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|Address:||Heron Tower, 110 Bishopsgate (38-39th floor), London EC2N 4AY|
|Tel:||020 3640 7330|
|Price: £66.00||Wine: £35.00||Champagne: £65.00|
|Opening Hours:||Sun-Thurs 11.30am-12M (Fri-Sat -1am)|
4 of 4 people found this review helpful.
Standing at the bar, trying to get the attention of the barman (half of those behind the bar are merely there to wash the glasses, so look blankly at you when you try and get a cocktail from them) you feel as though you are in some far more exotic locale than then 38th floor of a modern, soulless block on the eastern fringes of the City.
The fake tree in the centre of the giant U shaped bar is orange and festooned with fairy lights; the skirts are short, the heels tall; fake tan as orange as the tree is splashed everywhere; half the crew is Essex girl chic, the other pissed City boys. It just needs a cabana and a naked prince fully to give the illusion that this is Vegas.
Once the superfast lift has whisked you to the 39th floor, you emerge into the upstairs dining room. Downstairs, via a vertigo inducing red, see-through spiral staircase, the Vegas-like bar offers superb views here over the Olympic Park and Canary Wharf, rather than Venice and Paris. There is an inside sushi counter and a cavernous main room, with further great views, across the (empty) terrace (it was summer, so raining), the Thames and south London. In fact, pretty much any way that you looked out, the views are superb.
Staff less so: it isn’t as if there aren’t a lot of them but, like those washing glasses in the bar, it is hard to tell who actually does what. When you first arrive, by way of a small side entrance to the Heron Tower, through being spewed out onto the 39th floor, there are lots of orange clad ladies to help you get through, but they lead you to bar or table and then disappear, leaving you to work out who to turn to for a glass of something or perchance something to eat. There is a lot of standing around chatting. And a lot of dropping things: along with the Estuary English, the most common sound is that of breaking glass.
Once we had found our waiter, he was very pleasant; chatting about the style of the food, which is Japan by way of Brazil, and the number of plates to start with. Japan-Brazil fusion may sound odd, but it is not as bonkers as you might think; Brazil is home to a sizeable Japanese population, and both cuisines have an affinity for raw fish. Thus, along with the sushi and tempura come the seviche, the taquitos and the tamales.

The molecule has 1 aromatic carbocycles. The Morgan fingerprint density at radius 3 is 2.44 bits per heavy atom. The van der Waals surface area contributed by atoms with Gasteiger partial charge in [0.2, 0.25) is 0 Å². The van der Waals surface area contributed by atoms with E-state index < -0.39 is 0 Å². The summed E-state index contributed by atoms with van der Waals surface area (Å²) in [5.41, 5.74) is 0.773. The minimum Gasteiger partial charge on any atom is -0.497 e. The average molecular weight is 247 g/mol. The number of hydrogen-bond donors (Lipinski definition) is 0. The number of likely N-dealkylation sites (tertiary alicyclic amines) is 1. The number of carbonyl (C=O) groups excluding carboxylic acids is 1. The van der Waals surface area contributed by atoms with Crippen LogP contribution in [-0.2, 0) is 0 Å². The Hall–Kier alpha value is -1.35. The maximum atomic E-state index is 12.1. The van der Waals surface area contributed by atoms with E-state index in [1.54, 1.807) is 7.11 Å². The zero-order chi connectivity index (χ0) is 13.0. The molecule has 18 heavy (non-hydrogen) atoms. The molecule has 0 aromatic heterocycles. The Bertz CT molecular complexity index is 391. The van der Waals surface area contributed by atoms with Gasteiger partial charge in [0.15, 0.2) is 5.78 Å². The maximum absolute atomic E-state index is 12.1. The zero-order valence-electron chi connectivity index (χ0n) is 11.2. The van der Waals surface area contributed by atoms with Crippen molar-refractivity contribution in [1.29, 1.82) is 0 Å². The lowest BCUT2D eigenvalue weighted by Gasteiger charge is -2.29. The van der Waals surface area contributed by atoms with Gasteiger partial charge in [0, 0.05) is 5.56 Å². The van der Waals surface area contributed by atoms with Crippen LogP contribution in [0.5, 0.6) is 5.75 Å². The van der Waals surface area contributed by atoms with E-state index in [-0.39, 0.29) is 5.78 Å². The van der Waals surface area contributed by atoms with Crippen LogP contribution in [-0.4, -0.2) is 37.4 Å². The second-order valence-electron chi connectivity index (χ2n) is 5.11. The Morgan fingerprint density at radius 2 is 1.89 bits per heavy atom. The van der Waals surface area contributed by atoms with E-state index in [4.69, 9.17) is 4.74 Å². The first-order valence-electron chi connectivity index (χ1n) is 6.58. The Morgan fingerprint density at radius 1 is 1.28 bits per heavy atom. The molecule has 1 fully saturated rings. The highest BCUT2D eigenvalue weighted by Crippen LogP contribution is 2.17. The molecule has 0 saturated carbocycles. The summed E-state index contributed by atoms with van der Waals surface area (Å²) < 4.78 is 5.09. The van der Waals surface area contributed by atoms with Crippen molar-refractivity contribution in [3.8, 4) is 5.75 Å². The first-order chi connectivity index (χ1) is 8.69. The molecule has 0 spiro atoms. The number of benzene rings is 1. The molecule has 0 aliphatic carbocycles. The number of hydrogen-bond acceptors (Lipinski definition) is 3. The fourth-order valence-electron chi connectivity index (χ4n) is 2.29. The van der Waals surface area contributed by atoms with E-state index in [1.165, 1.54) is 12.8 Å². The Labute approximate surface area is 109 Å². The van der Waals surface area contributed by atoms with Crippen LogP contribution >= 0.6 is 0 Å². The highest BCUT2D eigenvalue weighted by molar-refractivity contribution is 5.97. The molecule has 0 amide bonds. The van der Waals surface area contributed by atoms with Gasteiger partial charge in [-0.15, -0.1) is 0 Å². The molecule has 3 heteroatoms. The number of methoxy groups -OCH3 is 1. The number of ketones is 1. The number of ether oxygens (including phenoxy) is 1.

We had a good mixture of both, with yellowtail taquitos and octopus seviche along with rock shrimp tempura, wagyu gyoza and a lovely uni nigiri. All were nicely done, it is just that many are done better elsewhere: the tar-tar chips at Dinings knock spots off the taquitos, and Nobu Berkeley’s version of rock shrimp tempura is the benchmark for all in London to aspire. OK, so you don’t get the panoramic views in these places, but for the price, atmosphere and quality, they are both far, far better.
There is a long list of sake but, not being an aficionado, and with no offers of assistance from the myriad staff, I can’t tell you anything about it. The cocktail list is short, but the ones delivered were perfectly ok; at these prices, however, they need to be far better than ok.
I don’t think I’ll be back, although the restaurant will do just fine without me. It is perfectly suited to the City, a metaphor for the Square Mile: it is brash, it is soulless and it floats above the rest of London, not really caring what anybody else thinks, going about its business of making money by fleecing the great unwashed. Good luck to the place.